Money vs. time: It's essential to determine how long you'll be in your home before committing to solar, whether it's a loan, power purchase agreement or lease. The typical payback period for solar is between six to nine years, and leases and power purchase agreements often have even longer terms. If you're not in the house long enough to see the financial benefits, investing in solar may not make sense if you plan to move after a couple of years.
Insurance: Many insurance companies cover solar systems. Confirm coverage with your insurance agent and remember to include your system in your homeowner's insurance policy after you install solar panels.
Renting or owning your home: Installing solar panels on your rooftop is difficult if you rent your home because you need permission from your landlord. It may not make sense to buy or finance solar panels on a rented property if you have to move in a few years. The best way for renters to go solar is to join a community solar program, if West Virginia's state legislators pass a law currently under consideration that would allow it.
A solar system can reduce, or even eliminate, your electric bill and protect you from rising utility rates. The federal tax credit can significantly lower the high upfront cost of installing solar panels. In addition, West Virginia's net metering policy reduces energy costs by giving credit on your electric bill when you send excess generation back to the grid.
No, in most cases. The majority of solar systems are tied to the power grid, allowing homeowners to use energy from the grid in the evenings or when it's cloudy. Grid-tied solar panels will automatically stop generating energy when the power goes out to allow utility workers to operate without electricity from solar panels harming them. However, some companies offer inverters with backup batteries that operate independently from the grid during an outage and continue supplying electricity from your solar system.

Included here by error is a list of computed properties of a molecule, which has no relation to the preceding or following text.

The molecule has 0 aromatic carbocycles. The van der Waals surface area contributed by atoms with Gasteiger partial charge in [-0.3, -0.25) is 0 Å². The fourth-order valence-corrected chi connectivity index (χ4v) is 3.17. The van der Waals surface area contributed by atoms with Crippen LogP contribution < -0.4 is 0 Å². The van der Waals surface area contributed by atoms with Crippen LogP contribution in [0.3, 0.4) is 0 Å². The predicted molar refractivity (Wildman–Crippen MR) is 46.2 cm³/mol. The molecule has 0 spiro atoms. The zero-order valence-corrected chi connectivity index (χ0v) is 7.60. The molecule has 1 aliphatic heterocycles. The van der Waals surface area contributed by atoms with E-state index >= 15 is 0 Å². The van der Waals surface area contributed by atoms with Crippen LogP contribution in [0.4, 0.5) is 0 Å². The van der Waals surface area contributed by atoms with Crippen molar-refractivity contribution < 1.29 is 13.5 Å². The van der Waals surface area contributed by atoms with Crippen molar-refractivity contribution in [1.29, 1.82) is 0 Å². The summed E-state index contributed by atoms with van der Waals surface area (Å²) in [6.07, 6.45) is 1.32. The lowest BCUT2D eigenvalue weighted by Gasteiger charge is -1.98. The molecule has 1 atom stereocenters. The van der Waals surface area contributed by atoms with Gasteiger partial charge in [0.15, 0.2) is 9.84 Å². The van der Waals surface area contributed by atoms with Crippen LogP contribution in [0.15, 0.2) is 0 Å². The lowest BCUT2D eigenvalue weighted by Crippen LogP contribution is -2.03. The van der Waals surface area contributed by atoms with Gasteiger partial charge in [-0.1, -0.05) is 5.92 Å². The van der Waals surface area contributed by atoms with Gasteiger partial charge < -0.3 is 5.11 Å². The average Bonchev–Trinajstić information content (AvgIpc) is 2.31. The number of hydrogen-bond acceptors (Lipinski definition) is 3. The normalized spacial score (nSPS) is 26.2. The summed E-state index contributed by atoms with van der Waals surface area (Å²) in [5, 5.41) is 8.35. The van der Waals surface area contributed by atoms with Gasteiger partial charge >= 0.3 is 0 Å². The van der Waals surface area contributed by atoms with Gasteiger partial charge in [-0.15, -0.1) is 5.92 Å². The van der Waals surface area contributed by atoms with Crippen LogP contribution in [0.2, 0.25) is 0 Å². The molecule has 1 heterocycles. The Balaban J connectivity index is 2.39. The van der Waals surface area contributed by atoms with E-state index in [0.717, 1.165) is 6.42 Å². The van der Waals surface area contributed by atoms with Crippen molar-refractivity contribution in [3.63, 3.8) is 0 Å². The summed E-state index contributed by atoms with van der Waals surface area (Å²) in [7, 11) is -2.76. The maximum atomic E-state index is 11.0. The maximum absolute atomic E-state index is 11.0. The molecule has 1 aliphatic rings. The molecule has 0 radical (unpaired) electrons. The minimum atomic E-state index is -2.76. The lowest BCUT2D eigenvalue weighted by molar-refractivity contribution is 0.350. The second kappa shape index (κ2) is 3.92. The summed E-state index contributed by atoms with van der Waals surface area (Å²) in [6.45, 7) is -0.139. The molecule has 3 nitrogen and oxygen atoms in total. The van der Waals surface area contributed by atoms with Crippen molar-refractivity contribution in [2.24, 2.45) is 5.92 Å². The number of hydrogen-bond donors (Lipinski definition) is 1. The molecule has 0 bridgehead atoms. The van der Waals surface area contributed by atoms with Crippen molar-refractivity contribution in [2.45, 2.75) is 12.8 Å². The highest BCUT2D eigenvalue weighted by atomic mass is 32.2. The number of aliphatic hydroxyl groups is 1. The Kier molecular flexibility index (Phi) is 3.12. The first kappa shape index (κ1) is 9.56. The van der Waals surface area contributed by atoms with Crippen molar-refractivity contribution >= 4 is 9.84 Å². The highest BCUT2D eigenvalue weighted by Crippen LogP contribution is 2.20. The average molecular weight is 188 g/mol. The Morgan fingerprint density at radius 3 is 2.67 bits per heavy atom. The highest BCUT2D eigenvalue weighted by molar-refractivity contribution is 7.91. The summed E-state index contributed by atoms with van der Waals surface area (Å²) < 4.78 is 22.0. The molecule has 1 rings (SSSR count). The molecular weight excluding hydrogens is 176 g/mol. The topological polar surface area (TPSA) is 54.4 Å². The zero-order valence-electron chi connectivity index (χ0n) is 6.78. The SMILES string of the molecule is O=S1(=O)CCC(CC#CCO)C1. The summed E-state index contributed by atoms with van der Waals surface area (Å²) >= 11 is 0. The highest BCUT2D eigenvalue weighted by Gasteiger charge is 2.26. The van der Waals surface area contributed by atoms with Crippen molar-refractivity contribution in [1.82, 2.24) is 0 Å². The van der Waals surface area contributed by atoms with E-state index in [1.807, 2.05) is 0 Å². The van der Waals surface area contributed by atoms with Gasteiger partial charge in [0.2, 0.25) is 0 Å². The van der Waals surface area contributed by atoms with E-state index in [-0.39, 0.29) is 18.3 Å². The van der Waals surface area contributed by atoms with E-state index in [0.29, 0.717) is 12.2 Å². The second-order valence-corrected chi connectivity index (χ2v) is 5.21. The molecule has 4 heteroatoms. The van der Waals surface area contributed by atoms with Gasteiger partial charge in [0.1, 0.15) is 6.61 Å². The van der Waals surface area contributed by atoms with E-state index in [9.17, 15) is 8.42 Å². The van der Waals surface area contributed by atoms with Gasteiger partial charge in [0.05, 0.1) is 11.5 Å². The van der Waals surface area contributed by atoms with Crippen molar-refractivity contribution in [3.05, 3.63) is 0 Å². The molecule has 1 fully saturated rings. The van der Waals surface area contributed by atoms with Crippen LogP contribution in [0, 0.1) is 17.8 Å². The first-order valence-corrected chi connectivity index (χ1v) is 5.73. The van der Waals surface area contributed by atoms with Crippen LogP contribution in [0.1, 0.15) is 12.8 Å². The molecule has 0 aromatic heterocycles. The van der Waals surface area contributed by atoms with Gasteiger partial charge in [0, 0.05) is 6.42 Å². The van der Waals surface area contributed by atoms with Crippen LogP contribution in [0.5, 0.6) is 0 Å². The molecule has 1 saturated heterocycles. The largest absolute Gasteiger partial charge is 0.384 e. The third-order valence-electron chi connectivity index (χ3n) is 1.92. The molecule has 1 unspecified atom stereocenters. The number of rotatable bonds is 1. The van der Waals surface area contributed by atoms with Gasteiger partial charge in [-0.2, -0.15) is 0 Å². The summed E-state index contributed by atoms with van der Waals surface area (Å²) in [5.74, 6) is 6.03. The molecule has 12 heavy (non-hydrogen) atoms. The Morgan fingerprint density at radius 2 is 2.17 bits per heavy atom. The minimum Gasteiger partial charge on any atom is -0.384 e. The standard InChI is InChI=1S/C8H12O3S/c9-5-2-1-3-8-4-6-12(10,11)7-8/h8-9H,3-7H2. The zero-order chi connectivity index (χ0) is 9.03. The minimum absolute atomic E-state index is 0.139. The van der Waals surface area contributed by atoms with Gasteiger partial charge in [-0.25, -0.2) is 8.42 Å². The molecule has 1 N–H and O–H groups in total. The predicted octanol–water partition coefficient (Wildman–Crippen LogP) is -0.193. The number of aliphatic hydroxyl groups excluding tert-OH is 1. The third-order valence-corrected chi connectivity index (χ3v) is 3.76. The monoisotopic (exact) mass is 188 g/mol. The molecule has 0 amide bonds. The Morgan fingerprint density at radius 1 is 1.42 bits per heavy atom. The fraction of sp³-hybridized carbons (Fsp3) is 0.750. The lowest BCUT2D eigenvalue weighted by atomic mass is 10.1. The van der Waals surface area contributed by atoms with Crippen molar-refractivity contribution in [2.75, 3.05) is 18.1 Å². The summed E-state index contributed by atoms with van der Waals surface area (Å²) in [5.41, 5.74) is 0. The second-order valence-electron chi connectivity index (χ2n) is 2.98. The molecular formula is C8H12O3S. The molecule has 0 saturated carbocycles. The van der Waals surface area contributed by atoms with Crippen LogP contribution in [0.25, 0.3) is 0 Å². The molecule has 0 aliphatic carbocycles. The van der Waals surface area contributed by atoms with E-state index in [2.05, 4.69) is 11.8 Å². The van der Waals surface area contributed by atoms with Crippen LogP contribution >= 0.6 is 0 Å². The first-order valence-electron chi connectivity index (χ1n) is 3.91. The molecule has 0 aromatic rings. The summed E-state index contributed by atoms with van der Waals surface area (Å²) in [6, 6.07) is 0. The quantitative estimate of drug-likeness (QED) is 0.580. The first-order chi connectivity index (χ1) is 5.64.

Most solar systems don't have standalone batteries. But energy storage systems are increasingly attractive to solar owners wanting to use them during a blackout or peak demand hours, when electricity on the grid is more expensive. Some utilities in West Virginia, like Dominion Energy, offer time-of-use energy rates, which are based on the time of day when you use electricity. A battery stores any surplus solar generation from your panels during the day. The speed at which a battery will charge will depend on the amount of excess energy generated.